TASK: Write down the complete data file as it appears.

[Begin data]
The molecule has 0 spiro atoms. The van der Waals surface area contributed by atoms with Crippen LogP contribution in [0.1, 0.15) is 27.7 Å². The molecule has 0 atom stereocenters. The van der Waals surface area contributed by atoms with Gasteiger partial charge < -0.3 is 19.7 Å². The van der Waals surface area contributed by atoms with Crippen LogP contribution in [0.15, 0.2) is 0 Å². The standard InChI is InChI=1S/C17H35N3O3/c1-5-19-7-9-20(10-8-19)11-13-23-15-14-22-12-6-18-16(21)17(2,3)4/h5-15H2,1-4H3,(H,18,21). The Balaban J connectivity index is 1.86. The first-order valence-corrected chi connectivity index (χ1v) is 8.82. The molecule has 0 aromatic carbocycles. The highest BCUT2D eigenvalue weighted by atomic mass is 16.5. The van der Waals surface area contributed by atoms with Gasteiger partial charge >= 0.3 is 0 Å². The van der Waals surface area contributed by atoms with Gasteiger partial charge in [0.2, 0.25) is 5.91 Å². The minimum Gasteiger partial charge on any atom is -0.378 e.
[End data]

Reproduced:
The molecule has 0 spiro atoms. The van der Waals surface area contributed by atoms with Crippen LogP contribution in [0.1, 0.15) is 27.7 Å². The molecule has 0 atom stereocenters. The van der Waals surface area contributed by atoms with Gasteiger partial charge < -0.3 is 19.7 Å². The van der Waals surface area contributed by atoms with Crippen LogP contribution in [0.15, 0.2) is 0 Å². The standard InChI is InChI=1S/C17H35N3O3/c1-5-19-7-9-20(10-8-19)11-13-23-15-14-22-12-6-18-16(21)17(2,3)4/h5-15H2,1-4H3,(H,18,21). The Balaban J connectivity index is 1.86. The first-order valence-corrected chi connectivity index (χ1v) is 8.82. The molecule has 0 aromatic carbocycles. The highest BCUT2D eigenvalue weighted by atomic mass is 16.5. The van der Waals surface area contributed by atoms with Gasteiger partial charge >= 0.3 is 0 Å². The van der Waals surface area contributed by atoms with Gasteiger partial charge in [0.2, 0.25) is 5.91 Å². The minimum Gasteiger partial charge on any atom is -0.378 e.